Mark Wahlberg has worked with some of Hollywood's best-known directors. The list includes Best Director winner Martin Scorsese, as well as Paul Thomas Anderson (Boogie Nights; There Will Be Blood), Tim Burton, Jonathan Demme, Wolfgang Peterson and John Singleton. Yet, he is still remembered more as a former underwear model and one-time musical star(?). In fact, Mark Wahlberg has yet to be a part of any film that has generated big numbers that didn't have George Clooney's name on it.

So why would the has-been director turn to the never-was actor to resurrect each other's careers? My guess is that the now-veteran director may have pulled a fast one on his star.

In interviews leading up to the premier of The Happening, Wahlberg has said,

"Night described this movie as Kramer vs Kramer meets The Birds."

Which explains it all. Wahlberg probably hasn't seen either movie, so it must have been simple for Shyamalan to drop this used tea bag of a script on the actor best remembered for playing opposite Helena Bonham Carter in chimpanzee make-up.

Then there's that R rating thing. This is the first M. Night Shyamalan film ever to have earned an R from the MPAA. So important is The Happening's R that is the over one month of t.v. ads for the picture, the R is displayed in blood red while an announcer tells you about it over pictures of well-edited depictions of violence. The R campaign takes on an even more heightened sense of marketing urgency when you hear the director himself say in an interview,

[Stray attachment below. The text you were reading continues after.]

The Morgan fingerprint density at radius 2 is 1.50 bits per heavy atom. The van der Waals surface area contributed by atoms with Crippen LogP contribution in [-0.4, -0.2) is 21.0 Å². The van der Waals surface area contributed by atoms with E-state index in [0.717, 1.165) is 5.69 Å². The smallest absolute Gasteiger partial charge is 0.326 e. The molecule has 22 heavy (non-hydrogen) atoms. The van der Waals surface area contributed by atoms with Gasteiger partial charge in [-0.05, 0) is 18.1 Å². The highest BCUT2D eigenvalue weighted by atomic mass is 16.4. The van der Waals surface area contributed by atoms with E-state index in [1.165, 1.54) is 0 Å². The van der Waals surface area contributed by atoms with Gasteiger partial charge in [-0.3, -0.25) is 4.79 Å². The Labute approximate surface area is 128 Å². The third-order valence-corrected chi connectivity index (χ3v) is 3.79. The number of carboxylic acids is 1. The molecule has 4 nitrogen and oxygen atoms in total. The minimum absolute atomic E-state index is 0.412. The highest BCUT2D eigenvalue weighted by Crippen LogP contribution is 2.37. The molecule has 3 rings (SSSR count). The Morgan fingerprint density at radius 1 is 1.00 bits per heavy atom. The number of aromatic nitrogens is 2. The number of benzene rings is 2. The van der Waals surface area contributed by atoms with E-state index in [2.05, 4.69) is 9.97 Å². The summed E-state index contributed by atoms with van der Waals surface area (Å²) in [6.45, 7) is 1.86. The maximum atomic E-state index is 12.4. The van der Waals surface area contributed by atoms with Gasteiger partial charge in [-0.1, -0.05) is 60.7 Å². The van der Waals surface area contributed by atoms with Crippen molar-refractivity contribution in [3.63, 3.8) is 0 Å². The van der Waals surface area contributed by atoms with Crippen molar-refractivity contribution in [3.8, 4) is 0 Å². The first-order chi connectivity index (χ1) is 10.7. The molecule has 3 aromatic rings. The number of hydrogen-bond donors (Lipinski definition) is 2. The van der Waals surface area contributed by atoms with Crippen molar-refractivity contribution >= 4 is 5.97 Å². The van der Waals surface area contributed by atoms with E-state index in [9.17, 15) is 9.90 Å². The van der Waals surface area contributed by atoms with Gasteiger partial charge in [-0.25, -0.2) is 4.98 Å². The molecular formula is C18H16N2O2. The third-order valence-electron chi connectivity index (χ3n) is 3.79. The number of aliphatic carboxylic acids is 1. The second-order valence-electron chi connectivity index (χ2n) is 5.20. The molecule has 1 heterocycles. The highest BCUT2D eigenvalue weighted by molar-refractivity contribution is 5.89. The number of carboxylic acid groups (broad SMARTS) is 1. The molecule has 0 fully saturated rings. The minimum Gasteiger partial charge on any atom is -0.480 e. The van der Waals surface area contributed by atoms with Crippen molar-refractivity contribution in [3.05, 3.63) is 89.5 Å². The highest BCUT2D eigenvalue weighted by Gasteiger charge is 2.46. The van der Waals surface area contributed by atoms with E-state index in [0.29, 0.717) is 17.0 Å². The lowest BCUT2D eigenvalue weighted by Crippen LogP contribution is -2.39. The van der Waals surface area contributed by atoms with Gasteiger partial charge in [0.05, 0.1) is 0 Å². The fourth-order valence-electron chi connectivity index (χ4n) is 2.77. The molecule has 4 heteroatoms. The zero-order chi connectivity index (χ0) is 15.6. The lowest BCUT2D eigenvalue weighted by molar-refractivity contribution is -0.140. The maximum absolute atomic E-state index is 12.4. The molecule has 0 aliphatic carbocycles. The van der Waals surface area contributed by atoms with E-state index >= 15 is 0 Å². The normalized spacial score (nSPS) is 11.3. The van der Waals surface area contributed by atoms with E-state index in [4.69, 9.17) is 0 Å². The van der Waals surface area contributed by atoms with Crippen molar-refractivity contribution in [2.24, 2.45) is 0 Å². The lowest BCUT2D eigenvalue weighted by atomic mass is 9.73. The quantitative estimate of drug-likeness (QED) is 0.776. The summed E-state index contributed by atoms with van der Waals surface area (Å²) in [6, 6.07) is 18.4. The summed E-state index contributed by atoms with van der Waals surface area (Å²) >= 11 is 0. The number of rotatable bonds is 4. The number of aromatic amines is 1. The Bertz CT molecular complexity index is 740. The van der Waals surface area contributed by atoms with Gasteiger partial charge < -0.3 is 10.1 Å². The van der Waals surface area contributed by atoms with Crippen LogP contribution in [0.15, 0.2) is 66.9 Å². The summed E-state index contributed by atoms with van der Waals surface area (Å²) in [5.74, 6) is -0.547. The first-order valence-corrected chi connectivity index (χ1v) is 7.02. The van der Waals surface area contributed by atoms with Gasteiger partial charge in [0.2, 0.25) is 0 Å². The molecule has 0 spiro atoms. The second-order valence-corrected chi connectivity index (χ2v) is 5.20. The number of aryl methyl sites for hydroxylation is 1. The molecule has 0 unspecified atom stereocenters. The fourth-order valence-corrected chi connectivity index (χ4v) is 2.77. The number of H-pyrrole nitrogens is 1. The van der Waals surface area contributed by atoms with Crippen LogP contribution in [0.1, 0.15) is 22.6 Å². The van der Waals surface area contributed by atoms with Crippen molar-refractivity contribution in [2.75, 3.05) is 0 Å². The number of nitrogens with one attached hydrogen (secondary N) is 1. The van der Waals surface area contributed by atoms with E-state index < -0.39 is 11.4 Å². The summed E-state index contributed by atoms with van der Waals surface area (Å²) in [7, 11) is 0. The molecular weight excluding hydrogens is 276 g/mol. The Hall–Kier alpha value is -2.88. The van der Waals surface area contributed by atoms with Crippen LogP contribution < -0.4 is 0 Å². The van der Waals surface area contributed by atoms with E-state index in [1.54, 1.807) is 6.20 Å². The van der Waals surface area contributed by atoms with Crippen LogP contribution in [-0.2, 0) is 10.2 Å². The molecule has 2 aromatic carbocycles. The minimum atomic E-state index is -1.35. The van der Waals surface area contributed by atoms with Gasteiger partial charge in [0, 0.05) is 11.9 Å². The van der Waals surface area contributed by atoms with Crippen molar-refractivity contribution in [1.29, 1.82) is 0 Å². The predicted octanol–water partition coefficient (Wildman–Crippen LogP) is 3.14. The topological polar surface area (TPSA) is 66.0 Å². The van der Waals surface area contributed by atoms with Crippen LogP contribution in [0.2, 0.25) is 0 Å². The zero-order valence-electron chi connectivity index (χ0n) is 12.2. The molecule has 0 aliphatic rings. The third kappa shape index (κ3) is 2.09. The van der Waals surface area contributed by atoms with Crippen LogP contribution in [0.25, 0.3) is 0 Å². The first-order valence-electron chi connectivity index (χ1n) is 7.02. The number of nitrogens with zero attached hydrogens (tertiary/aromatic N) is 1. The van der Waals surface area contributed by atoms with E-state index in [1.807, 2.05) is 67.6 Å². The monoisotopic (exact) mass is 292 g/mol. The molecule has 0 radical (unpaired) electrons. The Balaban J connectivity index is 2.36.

"One of the things that I said to everybody, the cast and crew, I said, 'This is a B movie. Let's get ourselves straight here. This is just a great B movie. We're making the best B movie we can here. That's our job. We're making a B movie'."

Nothing like lowering expectations on the success of a project with production costs estimated at around $67 million.

So what will become of The Happening? Will it return M. Night Shyamalan to the top of the food chain in Hollywood? What about Mark Wahlberg? Will his new picture prove that he, like all of Shyamalan's other lead actors is, in fact, a stand-alone box office draw?

If it doesn't, I just hope that I, as the critic of Shyamalan's apocalyptic fairytale, won't meet as untimely an ending as the cranky film critic in Lady In The Water.